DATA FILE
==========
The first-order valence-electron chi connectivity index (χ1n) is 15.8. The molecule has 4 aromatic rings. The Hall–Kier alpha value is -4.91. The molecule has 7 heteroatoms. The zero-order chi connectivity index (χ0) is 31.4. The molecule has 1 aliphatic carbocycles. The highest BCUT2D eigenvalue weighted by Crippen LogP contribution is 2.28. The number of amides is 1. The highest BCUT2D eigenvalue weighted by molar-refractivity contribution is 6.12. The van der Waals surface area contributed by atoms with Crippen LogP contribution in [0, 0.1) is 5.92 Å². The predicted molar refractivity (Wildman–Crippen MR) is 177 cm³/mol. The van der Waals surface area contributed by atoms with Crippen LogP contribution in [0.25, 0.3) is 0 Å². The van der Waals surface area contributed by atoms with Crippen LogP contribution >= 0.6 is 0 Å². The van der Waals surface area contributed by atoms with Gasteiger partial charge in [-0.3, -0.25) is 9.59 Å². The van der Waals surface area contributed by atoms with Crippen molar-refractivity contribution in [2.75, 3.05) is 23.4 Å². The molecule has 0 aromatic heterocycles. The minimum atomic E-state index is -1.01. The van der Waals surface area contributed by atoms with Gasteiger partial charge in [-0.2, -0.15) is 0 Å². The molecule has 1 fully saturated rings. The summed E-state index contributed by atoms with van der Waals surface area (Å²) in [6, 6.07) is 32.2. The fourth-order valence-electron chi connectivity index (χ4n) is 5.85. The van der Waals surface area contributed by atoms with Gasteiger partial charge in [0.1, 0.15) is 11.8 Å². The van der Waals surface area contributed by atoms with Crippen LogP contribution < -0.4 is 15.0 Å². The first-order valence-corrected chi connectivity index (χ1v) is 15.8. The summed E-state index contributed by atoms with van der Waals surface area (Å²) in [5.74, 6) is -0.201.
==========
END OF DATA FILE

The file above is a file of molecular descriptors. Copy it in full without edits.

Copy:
The first-order valence-electron chi connectivity index (χ1n) is 15.8. The molecule has 4 aromatic rings. The Hall–Kier alpha value is -4.91. The molecule has 7 heteroatoms. The zero-order chi connectivity index (χ0) is 31.4. The molecule has 1 aliphatic carbocycles. The highest BCUT2D eigenvalue weighted by Crippen LogP contribution is 2.28. The number of amides is 1. The highest BCUT2D eigenvalue weighted by molar-refractivity contribution is 6.12. The van der Waals surface area contributed by atoms with Crippen LogP contribution in [0, 0.1) is 5.92 Å². The predicted molar refractivity (Wildman–Crippen MR) is 177 cm³/mol. The van der Waals surface area contributed by atoms with Crippen LogP contribution in [0.25, 0.3) is 0 Å². The van der Waals surface area contributed by atoms with Crippen LogP contribution >= 0.6 is 0 Å². The van der Waals surface area contributed by atoms with Gasteiger partial charge in [-0.3, -0.25) is 9.59 Å². The van der Waals surface area contributed by atoms with Crippen molar-refractivity contribution in [2.75, 3.05) is 23.4 Å². The molecule has 0 aromatic heterocycles. The minimum atomic E-state index is -1.01. The van der Waals surface area contributed by atoms with Gasteiger partial charge in [-0.2, -0.15) is 0 Å². The molecule has 1 fully saturated rings. The summed E-state index contributed by atoms with van der Waals surface area (Å²) in [6, 6.07) is 32.2. The fourth-order valence-electron chi connectivity index (χ4n) is 5.85. The van der Waals surface area contributed by atoms with Gasteiger partial charge in [0.1, 0.15) is 11.8 Å². The van der Waals surface area contributed by atoms with Crippen LogP contribution < -0.4 is 15.0 Å². The first-order valence-corrected chi connectivity index (χ1v) is 15.8. The summed E-state index contributed by atoms with van der Waals surface area (Å²) in [5.74, 6) is -0.201.